Randomness and Aesthetics.

|ˈsɛr(ə)nˌdɪpɪti| noun:- the occurrence and development of events by chance in a happy or beneficial way : a fortunate stroke of serendipity | a series of small serendipities.
DERIVATIVES serendipitous adjective
serendipitously adverb
ORIGIN 1754: coined by Horace Walpole, suggested by The Three Princes of Serendip, the title of a fairy tale in which the heroes “were always making discoveries, by accidents and sagacity, of things they were not in quest of.”

There has long been two loose schools of thought about photographic art. Photographic time or moments, and staged photography. The first often requires small cameras*, that are basically an extension of the users hands and arms allowing the photographer to freeze moments in time whether by chance or planning quickly and easily. The second often uses Larger Cameras, carefully controlled lighting and composition.

Both approaches, to art photography share a common concept, intent. Does this then mean a camera such as my new VistaQuest 1005, is excluded from the genre of art making because of it's lack of technical control? If I carry around my small camera with the intent of capturing some moment in time, and only occasionally get some random and serendipitous image as a result, is this less of an art form than much of today's 'street photography'? What part does randomness and chance play in image making using cameras?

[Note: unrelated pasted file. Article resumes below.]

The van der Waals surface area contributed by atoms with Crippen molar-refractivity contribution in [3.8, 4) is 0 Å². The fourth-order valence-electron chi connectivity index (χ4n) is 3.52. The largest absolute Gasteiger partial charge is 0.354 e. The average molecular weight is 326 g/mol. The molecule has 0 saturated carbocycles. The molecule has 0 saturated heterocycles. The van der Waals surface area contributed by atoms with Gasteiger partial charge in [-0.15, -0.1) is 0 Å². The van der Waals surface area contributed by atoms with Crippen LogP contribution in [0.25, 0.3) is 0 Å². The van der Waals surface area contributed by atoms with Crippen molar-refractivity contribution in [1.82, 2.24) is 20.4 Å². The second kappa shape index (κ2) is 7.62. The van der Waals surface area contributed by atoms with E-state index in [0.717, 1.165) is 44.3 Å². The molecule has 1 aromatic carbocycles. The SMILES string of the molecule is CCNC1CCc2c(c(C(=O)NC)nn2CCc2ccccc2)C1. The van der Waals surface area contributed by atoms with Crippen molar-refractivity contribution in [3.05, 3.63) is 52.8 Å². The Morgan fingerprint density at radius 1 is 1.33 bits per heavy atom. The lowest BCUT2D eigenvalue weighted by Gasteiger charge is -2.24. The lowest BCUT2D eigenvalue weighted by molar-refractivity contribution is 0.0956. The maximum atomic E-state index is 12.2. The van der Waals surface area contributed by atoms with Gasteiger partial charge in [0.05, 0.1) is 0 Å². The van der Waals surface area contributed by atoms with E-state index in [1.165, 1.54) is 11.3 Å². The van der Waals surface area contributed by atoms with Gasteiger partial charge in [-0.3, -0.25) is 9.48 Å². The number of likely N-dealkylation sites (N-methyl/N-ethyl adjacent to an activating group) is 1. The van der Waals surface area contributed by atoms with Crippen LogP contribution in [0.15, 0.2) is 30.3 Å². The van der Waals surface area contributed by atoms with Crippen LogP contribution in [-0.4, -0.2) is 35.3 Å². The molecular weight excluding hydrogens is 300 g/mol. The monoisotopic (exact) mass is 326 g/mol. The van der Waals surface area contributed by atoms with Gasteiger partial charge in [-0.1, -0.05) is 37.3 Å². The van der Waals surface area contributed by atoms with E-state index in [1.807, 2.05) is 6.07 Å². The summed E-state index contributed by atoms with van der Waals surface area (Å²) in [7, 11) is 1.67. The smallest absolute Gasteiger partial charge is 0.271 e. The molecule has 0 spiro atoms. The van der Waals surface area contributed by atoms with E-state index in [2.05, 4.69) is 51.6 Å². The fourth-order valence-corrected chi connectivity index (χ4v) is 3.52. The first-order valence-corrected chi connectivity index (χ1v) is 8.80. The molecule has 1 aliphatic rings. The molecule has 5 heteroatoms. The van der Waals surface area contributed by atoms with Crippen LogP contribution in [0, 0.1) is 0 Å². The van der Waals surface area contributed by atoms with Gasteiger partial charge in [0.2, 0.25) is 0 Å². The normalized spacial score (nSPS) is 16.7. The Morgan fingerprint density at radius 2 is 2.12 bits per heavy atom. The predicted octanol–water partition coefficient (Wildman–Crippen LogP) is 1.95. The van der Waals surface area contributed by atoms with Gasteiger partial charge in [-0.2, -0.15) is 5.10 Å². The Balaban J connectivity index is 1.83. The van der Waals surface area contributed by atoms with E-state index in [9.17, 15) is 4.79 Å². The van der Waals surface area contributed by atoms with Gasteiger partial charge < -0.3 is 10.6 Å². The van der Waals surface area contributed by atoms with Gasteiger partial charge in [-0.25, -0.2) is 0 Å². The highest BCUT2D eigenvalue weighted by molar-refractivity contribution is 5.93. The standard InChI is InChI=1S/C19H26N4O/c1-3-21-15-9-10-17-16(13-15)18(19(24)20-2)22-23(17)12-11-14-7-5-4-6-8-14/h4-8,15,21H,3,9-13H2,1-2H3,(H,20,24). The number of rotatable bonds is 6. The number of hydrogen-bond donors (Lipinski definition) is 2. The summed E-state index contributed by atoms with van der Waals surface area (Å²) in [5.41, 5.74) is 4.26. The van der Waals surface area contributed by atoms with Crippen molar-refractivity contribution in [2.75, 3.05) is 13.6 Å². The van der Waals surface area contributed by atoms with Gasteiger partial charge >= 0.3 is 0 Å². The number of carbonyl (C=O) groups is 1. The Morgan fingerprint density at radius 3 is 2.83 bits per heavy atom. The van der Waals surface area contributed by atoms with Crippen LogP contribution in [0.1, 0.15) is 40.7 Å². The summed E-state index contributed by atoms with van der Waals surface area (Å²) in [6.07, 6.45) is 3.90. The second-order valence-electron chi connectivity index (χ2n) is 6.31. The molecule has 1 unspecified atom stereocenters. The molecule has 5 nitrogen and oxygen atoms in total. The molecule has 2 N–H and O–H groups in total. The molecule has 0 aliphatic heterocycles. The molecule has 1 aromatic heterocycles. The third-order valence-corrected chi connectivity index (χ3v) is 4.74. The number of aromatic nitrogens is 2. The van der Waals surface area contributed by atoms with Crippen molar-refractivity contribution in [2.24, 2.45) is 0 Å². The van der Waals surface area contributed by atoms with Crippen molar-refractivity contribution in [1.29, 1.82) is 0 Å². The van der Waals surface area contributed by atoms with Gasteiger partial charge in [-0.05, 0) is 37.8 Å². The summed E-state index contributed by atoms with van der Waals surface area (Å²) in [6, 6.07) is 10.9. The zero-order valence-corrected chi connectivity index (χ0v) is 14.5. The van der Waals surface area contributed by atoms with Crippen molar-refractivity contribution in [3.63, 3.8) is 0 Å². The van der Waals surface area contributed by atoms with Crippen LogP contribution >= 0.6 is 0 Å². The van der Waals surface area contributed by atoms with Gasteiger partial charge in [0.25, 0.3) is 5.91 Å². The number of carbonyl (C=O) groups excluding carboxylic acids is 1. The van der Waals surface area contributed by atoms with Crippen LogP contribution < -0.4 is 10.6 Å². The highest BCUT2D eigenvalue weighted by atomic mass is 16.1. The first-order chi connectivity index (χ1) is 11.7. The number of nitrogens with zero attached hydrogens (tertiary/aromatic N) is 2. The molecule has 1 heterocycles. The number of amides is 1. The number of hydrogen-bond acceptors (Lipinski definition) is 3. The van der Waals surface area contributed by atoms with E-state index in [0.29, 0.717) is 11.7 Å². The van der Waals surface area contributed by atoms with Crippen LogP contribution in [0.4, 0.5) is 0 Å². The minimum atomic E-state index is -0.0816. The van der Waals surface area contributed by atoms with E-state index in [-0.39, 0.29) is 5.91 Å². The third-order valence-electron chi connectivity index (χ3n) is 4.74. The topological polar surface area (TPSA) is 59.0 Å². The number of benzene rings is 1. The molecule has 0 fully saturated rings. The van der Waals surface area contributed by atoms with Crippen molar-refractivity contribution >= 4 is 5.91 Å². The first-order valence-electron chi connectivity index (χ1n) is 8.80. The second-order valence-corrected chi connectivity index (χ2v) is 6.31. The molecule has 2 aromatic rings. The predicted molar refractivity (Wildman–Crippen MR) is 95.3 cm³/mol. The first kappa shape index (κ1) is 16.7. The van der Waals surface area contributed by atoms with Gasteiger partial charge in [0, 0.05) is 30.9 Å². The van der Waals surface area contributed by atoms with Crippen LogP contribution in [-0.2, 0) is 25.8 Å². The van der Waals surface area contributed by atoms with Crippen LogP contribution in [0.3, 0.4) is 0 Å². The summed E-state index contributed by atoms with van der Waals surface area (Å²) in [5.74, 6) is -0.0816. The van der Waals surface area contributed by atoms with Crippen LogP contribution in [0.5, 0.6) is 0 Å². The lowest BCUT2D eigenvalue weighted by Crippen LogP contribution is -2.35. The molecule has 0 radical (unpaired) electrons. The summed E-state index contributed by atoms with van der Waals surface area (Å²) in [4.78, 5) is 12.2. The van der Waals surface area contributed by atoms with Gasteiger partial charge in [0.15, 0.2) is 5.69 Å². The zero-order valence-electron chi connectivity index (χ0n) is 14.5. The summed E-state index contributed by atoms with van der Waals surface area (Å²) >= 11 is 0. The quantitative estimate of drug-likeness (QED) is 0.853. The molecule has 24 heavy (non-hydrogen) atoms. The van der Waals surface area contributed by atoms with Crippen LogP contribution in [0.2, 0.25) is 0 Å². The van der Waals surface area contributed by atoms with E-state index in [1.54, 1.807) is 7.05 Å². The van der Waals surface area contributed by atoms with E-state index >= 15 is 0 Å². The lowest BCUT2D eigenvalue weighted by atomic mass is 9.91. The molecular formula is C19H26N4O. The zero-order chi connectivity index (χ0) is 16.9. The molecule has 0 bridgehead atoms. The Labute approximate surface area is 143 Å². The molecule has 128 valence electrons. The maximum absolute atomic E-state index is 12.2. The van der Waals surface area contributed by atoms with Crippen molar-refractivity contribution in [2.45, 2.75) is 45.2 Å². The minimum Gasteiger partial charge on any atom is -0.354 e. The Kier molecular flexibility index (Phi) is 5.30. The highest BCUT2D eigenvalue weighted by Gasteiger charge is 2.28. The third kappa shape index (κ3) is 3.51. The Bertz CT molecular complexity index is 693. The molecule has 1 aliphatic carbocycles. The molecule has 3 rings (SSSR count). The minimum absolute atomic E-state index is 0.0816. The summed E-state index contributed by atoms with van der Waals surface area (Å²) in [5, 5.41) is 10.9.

Frederick Sommer, perhaps had a real handle on this idea many years ago, when he found an arrangement of illustrations from catalogues and magazines attached to the wall inside an abandoned miner’s shack in 1947, his point that in photographing anything we are always in some way arranging ourselves in relation to what we are serving as subject matter

*By small cameras I mean 35mm and smaller.

Technorati Tags: , ,

About this Entry

This page contains a single entry by s2art published on September 20, 2007 10:06 AM.

More On Raw was the previous entry in this blog.

Photography Website is the next entry in this blog.

Find recent content on the main index or look in the archives to find all content.